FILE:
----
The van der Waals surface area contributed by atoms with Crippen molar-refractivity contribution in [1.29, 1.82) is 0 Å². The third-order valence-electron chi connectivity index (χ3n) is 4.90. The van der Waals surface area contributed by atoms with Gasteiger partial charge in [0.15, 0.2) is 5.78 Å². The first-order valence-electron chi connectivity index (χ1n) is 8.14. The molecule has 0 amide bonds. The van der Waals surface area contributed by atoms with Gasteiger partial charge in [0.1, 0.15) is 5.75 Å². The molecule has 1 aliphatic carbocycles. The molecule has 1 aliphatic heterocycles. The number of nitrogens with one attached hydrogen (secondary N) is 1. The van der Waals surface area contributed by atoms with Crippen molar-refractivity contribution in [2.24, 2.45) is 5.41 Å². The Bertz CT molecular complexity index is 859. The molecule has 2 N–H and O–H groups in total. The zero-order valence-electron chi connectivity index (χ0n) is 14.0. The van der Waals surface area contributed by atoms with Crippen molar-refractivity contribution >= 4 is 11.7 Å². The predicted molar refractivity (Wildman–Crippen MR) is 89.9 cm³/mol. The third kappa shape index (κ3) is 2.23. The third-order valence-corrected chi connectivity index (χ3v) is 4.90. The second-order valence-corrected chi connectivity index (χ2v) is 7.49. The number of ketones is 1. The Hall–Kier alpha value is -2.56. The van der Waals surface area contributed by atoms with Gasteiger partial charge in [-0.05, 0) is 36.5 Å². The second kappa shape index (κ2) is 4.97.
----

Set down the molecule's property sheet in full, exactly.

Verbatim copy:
The van der Waals surface area contributed by atoms with Crippen molar-refractivity contribution in [1.29, 1.82) is 0 Å². The third-order valence-electron chi connectivity index (χ3n) is 4.90. The van der Waals surface area contributed by atoms with Gasteiger partial charge in [0.15, 0.2) is 5.78 Å². The first-order valence-electron chi connectivity index (χ1n) is 8.14. The molecule has 0 amide bonds. The van der Waals surface area contributed by atoms with Gasteiger partial charge in [0.1, 0.15) is 5.75 Å². The molecule has 1 aliphatic carbocycles. The molecule has 1 aliphatic heterocycles. The number of nitrogens with one attached hydrogen (secondary N) is 1. The van der Waals surface area contributed by atoms with Crippen molar-refractivity contribution in [2.24, 2.45) is 5.41 Å². The Bertz CT molecular complexity index is 859. The molecule has 2 N–H and O–H groups in total. The zero-order valence-electron chi connectivity index (χ0n) is 14.0. The van der Waals surface area contributed by atoms with Crippen molar-refractivity contribution >= 4 is 11.7 Å². The predicted molar refractivity (Wildman–Crippen MR) is 89.9 cm³/mol. The third kappa shape index (κ3) is 2.23. The third-order valence-corrected chi connectivity index (χ3v) is 4.90. The second-order valence-corrected chi connectivity index (χ2v) is 7.49. The number of ketones is 1. The Hall–Kier alpha value is -2.56. The van der Waals surface area contributed by atoms with Gasteiger partial charge in [-0.05, 0) is 36.5 Å². The second kappa shape index (κ2) is 4.97.